The Journal of Strength and Conditioning Research 10/2013; · 1.80 Impact Factor
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    ABSTRACT: The purpose of this study was to examine the acute effect of upper body complex training on power output, as well as to determine the requisite preload intensity and intra-complex recovery interval needed to induce power output increases. Nine amateur-level combat/martial art athletes completed four distinct experimental protocols, which consisted of 5 bench press repetitions at either: 65% of one-repetition maximum (1RM) with a 4 min rest interval; 65% of 1RM with an 8 min rest; 85% of 1RM with a 4 min rest; or 85% of 1RM with an 8 min rest interval, performed on different days. Before (pre-conditioning) and after (post-conditioning) each experimental protocol, three bench press throws at 30% of 1RM were performed. Significant differences in power output pre-post conditioning were observed across all experimental protocols (F=26.489, partial eta2=0.768, p=0.001). Mean power output significantly increased when the preload stimulus of 65% 1RM was matched with 4 min of rest (p=0.001), and when the 85% 1RM preload stimulus was matched with 8 min of rest (p=0.001). Moreover, a statistically significant difference in power output was observed between the four conditioning protocols (F= 21.101, partial eta(2)=0.913, p=0.001). It was concluded that, in complex training, matching a heavy preload stimulus with a longer rest interval, and a lighter preload stimulus with a shorter rest interval is important for athletes wishing to increase their power production before training or competition.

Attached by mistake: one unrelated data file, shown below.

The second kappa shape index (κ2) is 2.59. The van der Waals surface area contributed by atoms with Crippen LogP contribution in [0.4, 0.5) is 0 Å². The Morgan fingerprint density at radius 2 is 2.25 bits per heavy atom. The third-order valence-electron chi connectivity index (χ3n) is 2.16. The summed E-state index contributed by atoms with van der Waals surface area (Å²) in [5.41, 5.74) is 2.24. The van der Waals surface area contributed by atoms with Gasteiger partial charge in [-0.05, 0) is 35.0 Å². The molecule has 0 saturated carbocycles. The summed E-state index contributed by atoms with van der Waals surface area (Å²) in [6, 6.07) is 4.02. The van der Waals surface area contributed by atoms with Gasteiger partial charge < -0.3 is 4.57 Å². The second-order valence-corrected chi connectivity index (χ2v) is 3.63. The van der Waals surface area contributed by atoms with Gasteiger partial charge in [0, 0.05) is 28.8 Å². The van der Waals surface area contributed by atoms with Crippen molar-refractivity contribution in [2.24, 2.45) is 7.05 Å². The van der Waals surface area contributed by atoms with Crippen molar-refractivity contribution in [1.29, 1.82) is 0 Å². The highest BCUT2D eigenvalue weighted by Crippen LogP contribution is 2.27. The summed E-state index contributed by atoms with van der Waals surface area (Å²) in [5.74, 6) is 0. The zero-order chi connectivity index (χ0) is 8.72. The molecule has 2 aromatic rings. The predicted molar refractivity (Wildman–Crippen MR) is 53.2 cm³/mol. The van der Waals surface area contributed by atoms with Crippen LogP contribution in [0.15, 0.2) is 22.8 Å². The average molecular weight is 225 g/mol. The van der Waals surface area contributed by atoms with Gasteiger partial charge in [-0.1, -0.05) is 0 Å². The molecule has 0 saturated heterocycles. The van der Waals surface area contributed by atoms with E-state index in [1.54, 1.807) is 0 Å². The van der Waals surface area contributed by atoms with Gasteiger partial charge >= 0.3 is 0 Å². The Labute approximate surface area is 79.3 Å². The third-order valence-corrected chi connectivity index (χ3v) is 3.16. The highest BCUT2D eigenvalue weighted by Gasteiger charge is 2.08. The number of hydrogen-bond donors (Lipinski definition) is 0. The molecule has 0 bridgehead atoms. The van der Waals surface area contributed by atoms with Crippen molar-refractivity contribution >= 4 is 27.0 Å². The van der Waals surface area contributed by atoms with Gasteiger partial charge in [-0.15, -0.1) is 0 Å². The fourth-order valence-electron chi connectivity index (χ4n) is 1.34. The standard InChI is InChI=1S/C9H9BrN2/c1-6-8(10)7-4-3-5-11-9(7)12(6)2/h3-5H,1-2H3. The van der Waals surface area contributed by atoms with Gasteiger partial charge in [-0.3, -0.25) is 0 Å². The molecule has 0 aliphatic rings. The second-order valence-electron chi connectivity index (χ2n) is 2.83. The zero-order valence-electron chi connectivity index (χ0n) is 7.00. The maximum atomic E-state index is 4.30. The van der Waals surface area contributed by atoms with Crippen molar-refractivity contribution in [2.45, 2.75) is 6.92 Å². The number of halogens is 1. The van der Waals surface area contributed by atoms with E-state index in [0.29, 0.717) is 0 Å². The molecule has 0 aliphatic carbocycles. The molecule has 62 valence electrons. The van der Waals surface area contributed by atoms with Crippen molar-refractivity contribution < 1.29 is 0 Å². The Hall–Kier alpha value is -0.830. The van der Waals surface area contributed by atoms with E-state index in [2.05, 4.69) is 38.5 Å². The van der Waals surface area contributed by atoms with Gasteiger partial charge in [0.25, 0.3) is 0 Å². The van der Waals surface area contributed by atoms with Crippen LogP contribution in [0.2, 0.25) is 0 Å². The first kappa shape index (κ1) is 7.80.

Journal of Human Kinetics 12/2013; 39:167-75. · 0.46 Impact Factor
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    ABSTRACT: Objective. The objective of this was to evaluate of the peak maximum strength, and EMG activation (EMG) in the muscles clavicular portion of pectoralis major (CPPM), sternal portion of pectoralis major (SPPM), and anterior deltoid (AD) in the 3 different angles of the bench press. Method. They were selected 11 male subjects (23.7 ± 3.2 years, 75.1 ± 12.6 kg, 173.7 cm, 9.8 ± 3.6 % BF), experienced in strength training (2,8 ± 1.5 years, 3.2 ± 0.2 days of the week, 70 ± 8.9 minutes by session). The subjects were submitted to the tests of voluntary contraction maximum isometrics (CVIM), in the horizontal bench press (HBP: 90º), in the inclined bench press (IBP: 45º) and declined bench press (DBP: - 30º), being the three evaluations carried out respecting 48 hours of break between the same. Results. After the evaluations we identify the following results in the CVIM (162.65 ± 18.63 Kgf HPB, 155.02 ± 11.97 Kgf IPB and 163.90 ± 15.77 Kgf DPB) and we identify that do not statistically significant between exercises. When checking the differences recorded EMG to muscle the DA, in the exercises PBI and PBH, PBI and PBD. Conclusion. The results support, that the 2 portions of the greater pectoral muscle similarly are activated in the different angles of the press of banking, and that the IBP causes a greater activation of DA.
    Revista Andaluza de Medicina del Deporte. 06/2014; 7(2).